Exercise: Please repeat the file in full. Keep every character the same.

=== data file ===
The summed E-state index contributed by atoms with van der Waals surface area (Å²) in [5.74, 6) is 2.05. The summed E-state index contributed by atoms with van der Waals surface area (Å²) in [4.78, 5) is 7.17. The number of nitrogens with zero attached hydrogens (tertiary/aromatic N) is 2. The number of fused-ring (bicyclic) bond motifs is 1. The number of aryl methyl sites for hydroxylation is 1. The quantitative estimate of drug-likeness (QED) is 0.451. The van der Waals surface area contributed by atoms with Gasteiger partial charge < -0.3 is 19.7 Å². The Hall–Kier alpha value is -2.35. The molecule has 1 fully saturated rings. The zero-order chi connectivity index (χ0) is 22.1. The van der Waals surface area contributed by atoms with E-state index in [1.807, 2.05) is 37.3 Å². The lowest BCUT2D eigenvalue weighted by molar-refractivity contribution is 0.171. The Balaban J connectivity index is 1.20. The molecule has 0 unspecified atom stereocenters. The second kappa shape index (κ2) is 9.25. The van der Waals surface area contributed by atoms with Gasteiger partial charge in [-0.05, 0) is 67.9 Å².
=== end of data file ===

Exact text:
The summed E-state index contributed by atoms with van der Waals surface area (Å²) in [5.74, 6) is 2.05. The summed E-state index contributed by atoms with van der Waals surface area (Å²) in [4.78, 5) is 7.17. The number of nitrogens with zero attached hydrogens (tertiary/aromatic N) is 2. The number of fused-ring (bicyclic) bond motifs is 1. The number of aryl methyl sites for hydroxylation is 1. The quantitative estimate of drug-likeness (QED) is 0.451. The van der Waals surface area contributed by atoms with Gasteiger partial charge < -0.3 is 19.7 Å². The Hall–Kier alpha value is -2.35. The molecule has 1 fully saturated rings. The zero-order chi connectivity index (χ0) is 22.1. The van der Waals surface area contributed by atoms with E-state index in [1.807, 2.05) is 37.3 Å². The lowest BCUT2D eigenvalue weighted by molar-refractivity contribution is 0.171. The Balaban J connectivity index is 1.20. The molecule has 0 unspecified atom stereocenters. The second kappa shape index (κ2) is 9.25. The van der Waals surface area contributed by atoms with Gasteiger partial charge in [-0.05, 0) is 67.9 Å².